The Set Up:
At the end of last year I started a fitness program with some members of our local bike team. The goal was to improve fitness, strength, speed, and endurance during races. Many of the work out crew were specifically focused on mountain biking as a discipline. I had been talking about participating in a mountain race since I moved back to Normal, and I credit our local trail (for ripping off the derailleur on my then bike) for getting me involved with BCF and their race team.
I was really dedicated to the program, and enjoyed the twice weekly sessions, even if they were punishing and I had trouble walking the next day.
Given the results I was seeing, and my love of mountain biking and CX, I made a lofty goal to race more mountain bike races in our local series to keep my stoke thru the summer and increase my fitness for the Fall CX season. Plus, shredding on a MTB is fun!
In an effort to reach my goal and encourage more MTB racing, I signed up on New Years Day 2016 for Chequamegon, a 40 mile MTB race in Northern Wisconsin. The race starts in downtown Hastings, and connects a series of fire roads, cross country ski trails, and single track to Cable, culminating in a massive downhill from the top of Telemark Mountain, at the Telemark Ski Lodge. It is the largest mass start mountain bike race in North America. It has been described as a mountain bike time trial.
I purchased a used hardtail from a teammate and then, stopped riding almost all together. I never quit lifting at the gym, but my riding dropped of significantly. I was basically only bumming around town on my single speed and running some errands.
40 miles is potentially quite rough if you have never raced you mountain bike before, and especially if you have not been training, or riding your mountain bike. Needless to say, between vacations to Canada and Alaska, and my lack of mountain bike training, I was not super stoked for how I was gonna feel or place when I raced.
I had already sunk costs in the bike (which is superb and rides like a dream) and in race fees. I just had to suck it up and do it. Experiences are everything, and I was not going to miss this one because I was lazy and unfocused.
On the van ride up with the team, I asked questions about what was a good time to finish in, what the course was like, what I should expect, etc. Clearly, I was unprepared, but my team members (some of who I was just getting to know), were confident I would/could finish in under 3 hours. I settled on targeting a finishing time of under 3 hours, and focusing on riding smooth and as clean as possible (no falls, mechanicals, or stops).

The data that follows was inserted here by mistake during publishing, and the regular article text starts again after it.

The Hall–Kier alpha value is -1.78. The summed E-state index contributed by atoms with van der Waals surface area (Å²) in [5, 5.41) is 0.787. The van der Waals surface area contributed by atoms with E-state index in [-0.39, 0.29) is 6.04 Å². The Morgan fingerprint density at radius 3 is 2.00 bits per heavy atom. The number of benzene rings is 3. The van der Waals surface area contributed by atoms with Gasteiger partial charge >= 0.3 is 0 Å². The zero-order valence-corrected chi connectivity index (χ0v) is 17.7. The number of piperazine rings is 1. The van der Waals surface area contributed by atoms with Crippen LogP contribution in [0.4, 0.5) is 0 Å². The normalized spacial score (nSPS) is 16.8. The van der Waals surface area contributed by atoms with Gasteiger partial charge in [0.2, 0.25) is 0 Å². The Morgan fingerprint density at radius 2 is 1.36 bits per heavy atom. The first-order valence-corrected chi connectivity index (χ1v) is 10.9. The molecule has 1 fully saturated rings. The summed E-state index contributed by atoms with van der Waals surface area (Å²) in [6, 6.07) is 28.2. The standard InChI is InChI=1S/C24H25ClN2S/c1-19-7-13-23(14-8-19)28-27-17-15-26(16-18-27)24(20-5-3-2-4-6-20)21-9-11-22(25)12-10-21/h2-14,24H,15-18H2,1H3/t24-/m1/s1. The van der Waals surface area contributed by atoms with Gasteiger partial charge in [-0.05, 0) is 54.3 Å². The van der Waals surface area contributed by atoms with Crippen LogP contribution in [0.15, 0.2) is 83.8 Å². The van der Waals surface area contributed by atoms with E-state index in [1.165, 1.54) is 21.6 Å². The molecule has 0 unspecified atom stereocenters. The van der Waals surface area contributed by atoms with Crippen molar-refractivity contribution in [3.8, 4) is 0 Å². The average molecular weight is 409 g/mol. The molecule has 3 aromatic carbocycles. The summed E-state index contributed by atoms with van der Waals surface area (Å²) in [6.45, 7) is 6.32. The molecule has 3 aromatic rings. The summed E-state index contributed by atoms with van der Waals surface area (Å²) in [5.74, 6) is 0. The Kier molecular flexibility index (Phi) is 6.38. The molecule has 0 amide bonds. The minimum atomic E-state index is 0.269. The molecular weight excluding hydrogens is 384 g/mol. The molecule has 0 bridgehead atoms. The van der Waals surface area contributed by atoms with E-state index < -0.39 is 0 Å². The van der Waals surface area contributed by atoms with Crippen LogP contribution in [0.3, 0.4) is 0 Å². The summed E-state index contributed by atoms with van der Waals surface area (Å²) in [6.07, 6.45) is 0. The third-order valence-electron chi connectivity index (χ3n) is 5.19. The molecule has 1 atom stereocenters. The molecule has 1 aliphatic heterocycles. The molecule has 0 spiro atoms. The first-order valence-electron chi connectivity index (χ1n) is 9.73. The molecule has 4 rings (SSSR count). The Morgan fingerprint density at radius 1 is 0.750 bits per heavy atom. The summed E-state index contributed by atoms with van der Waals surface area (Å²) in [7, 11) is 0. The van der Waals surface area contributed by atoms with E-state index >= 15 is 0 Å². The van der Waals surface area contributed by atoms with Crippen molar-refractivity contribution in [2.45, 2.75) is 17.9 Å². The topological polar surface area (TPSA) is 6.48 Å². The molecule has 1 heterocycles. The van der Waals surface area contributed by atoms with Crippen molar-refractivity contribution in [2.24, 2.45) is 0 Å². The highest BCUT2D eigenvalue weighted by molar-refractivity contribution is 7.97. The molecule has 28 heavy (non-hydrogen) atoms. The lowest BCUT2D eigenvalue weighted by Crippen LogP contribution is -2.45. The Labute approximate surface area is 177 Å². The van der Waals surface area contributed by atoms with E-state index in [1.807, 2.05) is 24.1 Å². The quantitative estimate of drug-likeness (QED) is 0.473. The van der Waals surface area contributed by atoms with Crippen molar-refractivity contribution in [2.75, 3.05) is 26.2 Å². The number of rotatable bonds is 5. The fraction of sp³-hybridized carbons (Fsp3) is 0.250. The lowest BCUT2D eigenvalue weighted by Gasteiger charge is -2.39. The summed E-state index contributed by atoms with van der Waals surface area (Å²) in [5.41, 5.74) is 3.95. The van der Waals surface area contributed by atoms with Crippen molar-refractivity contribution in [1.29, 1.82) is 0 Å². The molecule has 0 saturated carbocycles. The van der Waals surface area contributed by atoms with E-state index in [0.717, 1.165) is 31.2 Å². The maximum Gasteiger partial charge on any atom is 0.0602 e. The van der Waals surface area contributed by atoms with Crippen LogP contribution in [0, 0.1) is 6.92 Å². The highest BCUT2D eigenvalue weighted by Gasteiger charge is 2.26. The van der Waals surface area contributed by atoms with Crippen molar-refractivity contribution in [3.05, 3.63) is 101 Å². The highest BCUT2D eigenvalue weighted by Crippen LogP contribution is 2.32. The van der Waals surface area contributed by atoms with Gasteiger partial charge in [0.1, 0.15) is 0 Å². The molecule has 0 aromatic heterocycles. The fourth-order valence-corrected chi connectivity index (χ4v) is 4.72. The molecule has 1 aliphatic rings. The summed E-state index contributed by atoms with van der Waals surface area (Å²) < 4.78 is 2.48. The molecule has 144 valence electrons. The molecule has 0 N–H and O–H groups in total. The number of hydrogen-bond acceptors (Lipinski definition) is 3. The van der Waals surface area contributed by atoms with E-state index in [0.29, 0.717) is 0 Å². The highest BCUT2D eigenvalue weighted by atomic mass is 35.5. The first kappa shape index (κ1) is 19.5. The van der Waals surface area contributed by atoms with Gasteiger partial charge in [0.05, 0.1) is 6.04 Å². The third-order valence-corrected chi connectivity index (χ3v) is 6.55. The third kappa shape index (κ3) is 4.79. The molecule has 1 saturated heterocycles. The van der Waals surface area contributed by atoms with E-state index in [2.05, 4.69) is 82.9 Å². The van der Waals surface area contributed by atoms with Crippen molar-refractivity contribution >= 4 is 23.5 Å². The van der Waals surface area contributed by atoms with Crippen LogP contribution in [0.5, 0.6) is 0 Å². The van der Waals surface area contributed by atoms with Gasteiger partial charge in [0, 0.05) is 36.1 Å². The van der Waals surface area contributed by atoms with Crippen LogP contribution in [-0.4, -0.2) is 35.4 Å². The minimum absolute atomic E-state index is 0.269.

We arrived two days before the race and were able to pre ride part of the course during a break in the rain on Friday. We rode a total of 10 miles, half of which were the last 5 miles of the race course. This was crucial for morale on race day. This was the longest ride I had been on with this bike in months. I felt good.
Here is a video of the staging area before the start of the race.
I was staged in the last gate, #7. The start was chaos as people start fighting for the front to avoid people who would be bottle necks later in the race. I brought a Camel back with 2 liters of Scratch and 6 gels tucked into my short elastic, and quickly tried to pass as many people as possible. I rode well, all things considered, and ran a few sections that I was unable to ride due to volume of people backed up trying to crest the hills. I had a few mechanical issues, but felt really good the for 90% of the race.
One thing missed out on was recovery and fitness. The dudes who have been riding their bike and racing hard all year finished in 2:15 minutes-ish. A few of those same.folks left that night and raced twice at a CX race back home the next day! That’s a new goal to arrive for and really impressive.
Highlights of my race or things I learned:
- Riding my bike more often would have helped
- I cramped a bit at mile 36, and did my best to stretch on my bike on some of the downhills, and flats in between sprints. No matter how much water you bring, take all the hand ups at the nutrition stations.
- There were pirates on one of the hills who offered up free rum! I gladly took a free shot and kept pushing. I didn’t regret it.
- I could have pedaled harder.
- I climbed really well
- All the rain really added to the fun of the race!
- 40 miles on a mountain bike is really tough
- A Narrow wide chainring without a clutch derailleur is kind of silly and potentially cost me my sub 3 hour goal.
- Chocolate Cliff gels are the worst of the flavors. They are a thicker consistency than other flavors, and extra hard to process with little to no water.
- Mini Cans of Coca Cola would be nice to have mid race – Rocket Fuel.
- Flow is everything, carry the momentum.
- There is a point beyond some types of pain, and sometimes it is blissful.
Final thoughts if you are visiting the area:
- There is fly fishing and canoeing galore on the St Croix river.
- Hastings, WI has a brew pub called the Angry Minnow and its beer selection is primo. The pork tacos are delicious.
- I may have become intoxicated and said I would participate on a team at the 2017 24 hours of Old Pueblo…we’ll see….
- Check out the American Berkie, also hosted in Hastings. It is an international XC ski race.